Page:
“I have a daughter, now approaching 40, who, while she was growing up, was a slim, athletic shape and loved gymnastics, swimming and horse riding. She had always wanted to be a vet, and so as a bright, single-minded young woman, she started her veterinary training at Cambridge.
When she came home at the end of her second year, however, I hardly recognised her! She was overweight and sluggish, even though she had joined the riding and scuba diving clubs. She had acne and greasy hair, as well as painful, very heavy, very irregular periods which confined her to bed for a few days each time they occurred. She said this had all developed over several months, even though her diet or lifestyle had not changed.
I took her to see a skin specialist, who prescribed various tablets, and creams, but these didn’t really do much to help the situation. Her doctor sent her to a dietitian who said she needed to lose weight and stop eating bread and junk food – neither of which were on her shopping list.
After she graduated, she lived in the north of England for two years, then moved south to another practice. While she was there, she was unwell, feeling tired, cold, listless, no energy, short-tempered, and depressed, (and, as I have an underactive thyroid condition which tends to run in families, I thought that she was experiencing the same problem). We checked her blood pressure, heart rate and body temperature – all of which were low. She went to the doctor and happened to see a locum, who, when given the list of her symptoms, said she thought the problem was polycystic ovary syndrome (PCOS). I had never heard of it, but my daughter said she knew cows could have it!
Several visits to her doctor finally managed to get a referral to a gynaecologist, and a scan confirmed the presence of the typical ‘string of pearls’ cysts on the ovaries. She was prescribed Dianette®, to regulate her erratic periods, and Roaccutane® for the acne. The Dianette® was stopped when she reached 35 as there “was a risk of heart disease for users of the drug”. The fact that she was very overweight was ignored.
Her thyroid readings are at the bottom of the ‘normal’ range, and, whereas in cats and dogs, I’m told, thyroid treatment is closely tailored to the animal’s specific TSH, T3 & T4 levels, and symptoms – in humans, there is no treatment at all if the clinical readings are ‘normal’, in spite of all the other symptoms. There is a school of thought which suggests prescribing a small amount of levothyroxine would help the situation, but her doctor says ‘it is more than his job is worth’, so she has to learn to live with it. Surely being very overweight is a more serious long-term problem.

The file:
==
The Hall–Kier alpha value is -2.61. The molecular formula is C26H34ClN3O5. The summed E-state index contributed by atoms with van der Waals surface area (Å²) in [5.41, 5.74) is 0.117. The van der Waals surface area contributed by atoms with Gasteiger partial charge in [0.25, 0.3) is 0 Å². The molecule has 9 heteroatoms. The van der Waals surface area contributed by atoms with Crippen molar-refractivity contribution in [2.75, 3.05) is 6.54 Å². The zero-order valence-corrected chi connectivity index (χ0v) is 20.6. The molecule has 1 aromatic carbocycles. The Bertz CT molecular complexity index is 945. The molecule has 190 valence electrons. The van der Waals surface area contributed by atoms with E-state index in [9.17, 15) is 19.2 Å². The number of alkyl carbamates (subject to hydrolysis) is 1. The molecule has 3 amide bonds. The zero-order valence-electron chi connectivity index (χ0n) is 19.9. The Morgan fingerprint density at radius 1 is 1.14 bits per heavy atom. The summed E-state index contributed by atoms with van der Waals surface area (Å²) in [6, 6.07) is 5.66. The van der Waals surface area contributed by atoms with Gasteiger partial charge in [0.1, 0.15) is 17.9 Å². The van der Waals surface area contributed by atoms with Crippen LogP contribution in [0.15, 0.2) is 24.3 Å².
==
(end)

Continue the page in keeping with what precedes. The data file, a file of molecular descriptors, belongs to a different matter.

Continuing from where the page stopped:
Now, ten years since the initial diagnosis, in spite of supposedly being monitored by her doctor every six months (which does not happen), she is very overweight, has low self-esteem, a stressful job, and no end in sight to her suffering. She has been prescribed metformin to help with the weight problem, as yet another symptom is insulin resistance, which could end up with her being diagnosed with type 2 diabetes, heart disease and strokes.
The incidence of PCOS, together with its wide variety of symptoms, seems to be rising, with about 10% of young women being affected, mostly not being diagnosed until they have difficulty conceiving in their late twenties and thirties.
In my experience, many GPs have had no guidance on treatment options nor been made aware of numbers of patients with the condition and what symptoms to look for. There is no cure. All that can be done is to manage the varied symptoms according to their incidence.
Sometimes, after a woman has had a baby, the symptoms subside and seem to disappear. In my daughter’s case, with her workload and long hours, there is not even a boyfriend on the horizon, let alone marriage and a family, so not much hope there.
I believe there should be a more ‘joined-up’, concentrated effort to find out why it occurs, why removing the cysts is ‘not an option’, and to find a definite treatment to help relieve the distressing condition which blights the lives of these young women.
At the very least, the GPs should be made aware of the incidence of this condition, and what to look for in their young female patients. If the condition affected men, I’m sure doctors would have tried long before now!
I hope by sharing our story, we can help others to become more aware about the symptoms of PCOS and help those affected to get diagnosed and treated as early as possible.”
Culled from http://patient.info/wellbeing/stories/olivia-s-story-living-with-polycystic-ovary-syndrome-pcos